Tuesday, June 30, 2009
Latest Greenpeace Sustainable Seafood Scorecard: Whole Foods Slips, Trader Joe's Worst of National Chains Surveyed
In the third edition of Greenpeace’s seafood sustainability scorecard --Carting Away the Oceans -- released today, more than half of the leading supermarket chains in the U.S. have now made some sign of progress in increasing the sustainability of their seafood operations. You can see the full Greenpeace report and details here.
The supermarket chain Wegmans received top ranking followed by Ahold USA, while Whole Foods dropped to third place from its December 2008 first place ranking. Trader Joe’s remains ranked at #17, the worst ranking of the national supermarket chains surveyed. Also trailing behind are Smith’s at #9 and Albertson’s at #13. Surprisingly, Target has the #4 rank, Walmart is #7 and Costco comes in at #10. Trader Joe's and Costco have not many any progress since the last Greenpeace scorecard was issued.
Despite the progress of many companies, all continue to stock “red list” seafood like orange roughy, swordfish, or Chilean sea bass – some of the world’s most critically imperiled species. None of the companies featured in the report guarantee that they won’t sell seafood from fisheries that are harming sea turtles, dolphins, seals, sea lions, or other marine mammals.
"The good news is that seafood sustainability is now on the radar of many major retailers so we are seeing a shift in practices, but much more progress is needed," said Greenpeace’s Senior Markets Campaigner, Casson Trenor, in a press release. "Unfortunately, our oceans remain in crisis and retailers that ignore this fact are contributing to the collapse of our marine ecosystems.”
Of the 20 largest retailers in North America, nine remain that have made no visible effort to increase the sustainability of their seafood operations and continue to ignore scientific warnings about the crisis facing global fisheries and the marine environment. These include: Aldi, Costco, Giant Eagle, H.E.B., Meijer, Price Chopper, Publix, Trader Joe’s, and Winn Dixie.
- Ahold USA (Stop & Shop, Giant)
- Whole Foods
- Safeway (Dominicks, Genuardi's, Pavilions, Randall's, Von's)
- Harris Teeter
- Delhaize (Bloom, Food Lion, Hannaford Bros., Sweetbay)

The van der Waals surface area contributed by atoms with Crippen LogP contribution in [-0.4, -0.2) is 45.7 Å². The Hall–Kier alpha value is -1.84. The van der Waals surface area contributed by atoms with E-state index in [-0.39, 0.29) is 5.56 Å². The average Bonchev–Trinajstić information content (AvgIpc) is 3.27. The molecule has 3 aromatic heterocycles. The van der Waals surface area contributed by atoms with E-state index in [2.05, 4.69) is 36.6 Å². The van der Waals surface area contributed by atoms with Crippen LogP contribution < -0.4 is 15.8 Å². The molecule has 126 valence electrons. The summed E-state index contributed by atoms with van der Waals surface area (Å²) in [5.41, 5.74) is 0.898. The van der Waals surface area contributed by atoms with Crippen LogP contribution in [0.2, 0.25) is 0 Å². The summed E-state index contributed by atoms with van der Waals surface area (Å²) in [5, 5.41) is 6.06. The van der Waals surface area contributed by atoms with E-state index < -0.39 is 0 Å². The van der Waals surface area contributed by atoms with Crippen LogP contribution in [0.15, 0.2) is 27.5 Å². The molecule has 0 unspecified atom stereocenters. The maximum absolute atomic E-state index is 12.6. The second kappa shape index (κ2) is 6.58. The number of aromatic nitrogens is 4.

- Kroger (Baker's, City Market, Dillon's, Fred Meyer, Fry’s, King Soopers, Ralph's, Smith's, Quality Food Center - QFC)
- A&P (Food Emporium, Pathmark, Super Fresh, Waldbaum's)
- Supervalu (Acme, Albertson's, Bristol Farms, Jewel-Osco, Save-A-Lot, Shaw's)
- Giant Eagle
- Trader Joe’s
- Price Chopper
- H.E. Butt (H.E.B., Central Market)
To help ensure the long-term sustainability of fisheries and marine ecosystems, Greenpeace advocates the creation of a worldwide network of marine reserves and fisheries management based on a precautionary, ecosystem-based approach. Today, supermarkets can help the oceans and meet consumer demand for sustainable products by refusing to sell seafood from fisheries that:
- exploit endangered, vulnerable and/or protected species, or species with poor stock status;
- cause habitat destruction and/or lead to ecosystem alterations;
- cause negative impacts on other, non-target species;
- are unregulated, unreported, illegal or managed poorly, and
- cause negative impacts on local, fishing dependent communities
For more information, contact Greenpeace's New Mexico Field Organizer Joe Smyth at firstname.lastname@example.org.
If you really want to get scared about the state of our oceans and the horrible impacts of overfishing and irresponsible fishing, check out the website for the new documentary film, The End of the Line. Also this this commentary on the film by Casson Trenor of Greenpeace.
trader joes can be called at 6265993700. ask them why they stock redlined fish
Posted by: kyote | Jul 1, 2009 1:21:27 PM